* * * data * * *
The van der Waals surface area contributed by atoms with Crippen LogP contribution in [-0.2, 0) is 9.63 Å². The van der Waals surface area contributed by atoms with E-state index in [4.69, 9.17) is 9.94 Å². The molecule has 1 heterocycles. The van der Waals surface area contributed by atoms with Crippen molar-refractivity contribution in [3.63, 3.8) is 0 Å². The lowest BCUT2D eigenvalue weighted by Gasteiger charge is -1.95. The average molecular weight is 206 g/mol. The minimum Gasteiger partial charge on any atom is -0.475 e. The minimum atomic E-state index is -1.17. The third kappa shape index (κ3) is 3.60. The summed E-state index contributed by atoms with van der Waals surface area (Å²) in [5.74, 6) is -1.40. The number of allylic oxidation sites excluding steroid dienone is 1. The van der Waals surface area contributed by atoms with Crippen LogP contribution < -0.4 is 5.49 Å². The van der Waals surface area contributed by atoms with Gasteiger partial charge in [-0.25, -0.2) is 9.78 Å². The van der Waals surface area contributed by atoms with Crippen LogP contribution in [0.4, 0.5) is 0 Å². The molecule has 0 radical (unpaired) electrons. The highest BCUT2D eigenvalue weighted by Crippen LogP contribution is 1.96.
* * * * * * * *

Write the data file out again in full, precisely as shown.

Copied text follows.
The van der Waals surface area contributed by atoms with Crippen LogP contribution in [-0.2, 0) is 9.63 Å². The van der Waals surface area contributed by atoms with E-state index in [4.69, 9.17) is 9.94 Å². The molecule has 1 heterocycles. The van der Waals surface area contributed by atoms with Crippen molar-refractivity contribution in [3.63, 3.8) is 0 Å². The lowest BCUT2D eigenvalue weighted by Gasteiger charge is -1.95. The average molecular weight is 206 g/mol. The minimum Gasteiger partial charge on any atom is -0.475 e. The minimum atomic E-state index is -1.17. The third kappa shape index (κ3) is 3.60. The summed E-state index contributed by atoms with van der Waals surface area (Å²) in [5.74, 6) is -1.40. The number of allylic oxidation sites excluding steroid dienone is 1. The van der Waals surface area contributed by atoms with Crippen LogP contribution < -0.4 is 5.49 Å². The van der Waals surface area contributed by atoms with Gasteiger partial charge in [-0.25, -0.2) is 9.78 Å². The van der Waals surface area contributed by atoms with Crippen LogP contribution in [0.4, 0.5) is 0 Å². The molecule has 0 radical (unpaired) electrons. The highest BCUT2D eigenvalue weighted by Crippen LogP contribution is 1.96.